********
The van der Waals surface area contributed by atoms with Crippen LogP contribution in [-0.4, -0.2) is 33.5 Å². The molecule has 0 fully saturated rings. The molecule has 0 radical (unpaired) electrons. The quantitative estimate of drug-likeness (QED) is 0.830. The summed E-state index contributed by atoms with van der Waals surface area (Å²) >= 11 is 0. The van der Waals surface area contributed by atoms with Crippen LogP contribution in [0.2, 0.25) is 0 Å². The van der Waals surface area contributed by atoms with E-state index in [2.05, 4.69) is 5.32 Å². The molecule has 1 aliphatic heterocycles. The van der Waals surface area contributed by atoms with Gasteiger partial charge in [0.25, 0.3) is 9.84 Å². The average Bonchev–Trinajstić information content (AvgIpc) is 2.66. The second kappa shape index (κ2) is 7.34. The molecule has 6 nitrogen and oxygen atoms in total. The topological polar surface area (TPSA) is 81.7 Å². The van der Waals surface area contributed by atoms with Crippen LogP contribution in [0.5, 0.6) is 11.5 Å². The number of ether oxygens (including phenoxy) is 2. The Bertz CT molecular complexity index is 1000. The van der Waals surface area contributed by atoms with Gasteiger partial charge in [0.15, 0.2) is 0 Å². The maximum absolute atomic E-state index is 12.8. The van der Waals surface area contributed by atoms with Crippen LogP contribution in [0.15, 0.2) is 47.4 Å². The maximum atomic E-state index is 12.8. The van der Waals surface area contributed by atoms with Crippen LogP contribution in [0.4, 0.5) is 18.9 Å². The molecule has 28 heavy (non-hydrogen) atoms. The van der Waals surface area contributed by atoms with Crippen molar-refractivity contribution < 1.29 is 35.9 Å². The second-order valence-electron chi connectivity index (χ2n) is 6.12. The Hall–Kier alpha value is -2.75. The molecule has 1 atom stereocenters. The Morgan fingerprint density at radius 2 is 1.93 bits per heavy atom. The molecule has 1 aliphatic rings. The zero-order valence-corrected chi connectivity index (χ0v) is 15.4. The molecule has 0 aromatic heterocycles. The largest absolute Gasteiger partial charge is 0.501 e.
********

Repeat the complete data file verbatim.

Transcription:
The van der Waals surface area contributed by atoms with Crippen LogP contribution in [-0.4, -0.2) is 33.5 Å². The molecule has 0 fully saturated rings. The molecule has 0 radical (unpaired) electrons. The quantitative estimate of drug-likeness (QED) is 0.830. The summed E-state index contributed by atoms with van der Waals surface area (Å²) >= 11 is 0. The van der Waals surface area contributed by atoms with Crippen LogP contribution in [0.2, 0.25) is 0 Å². The van der Waals surface area contributed by atoms with E-state index in [2.05, 4.69) is 5.32 Å². The molecule has 1 aliphatic heterocycles. The van der Waals surface area contributed by atoms with Gasteiger partial charge in [0.25, 0.3) is 9.84 Å². The average Bonchev–Trinajstić information content (AvgIpc) is 2.66. The second kappa shape index (κ2) is 7.34. The molecule has 6 nitrogen and oxygen atoms in total. The topological polar surface area (TPSA) is 81.7 Å². The van der Waals surface area contributed by atoms with Crippen LogP contribution in [0.5, 0.6) is 11.5 Å². The number of ether oxygens (including phenoxy) is 2. The Bertz CT molecular complexity index is 1000. The van der Waals surface area contributed by atoms with Gasteiger partial charge in [0.15, 0.2) is 0 Å². The maximum absolute atomic E-state index is 12.8. The van der Waals surface area contributed by atoms with Crippen LogP contribution in [0.15, 0.2) is 47.4 Å². The maximum atomic E-state index is 12.8. The van der Waals surface area contributed by atoms with Crippen LogP contribution in [0.4, 0.5) is 18.9 Å². The molecule has 28 heavy (non-hydrogen) atoms. The van der Waals surface area contributed by atoms with Crippen molar-refractivity contribution < 1.29 is 35.9 Å². The second-order valence-electron chi connectivity index (χ2n) is 6.12. The Hall–Kier alpha value is -2.75. The molecule has 1 atom stereocenters. The Morgan fingerprint density at radius 2 is 1.93 bits per heavy atom. The molecule has 1 aliphatic rings. The zero-order valence-corrected chi connectivity index (χ0v) is 15.4. The molecule has 0 aromatic heterocycles. The largest absolute Gasteiger partial charge is 0.501 e.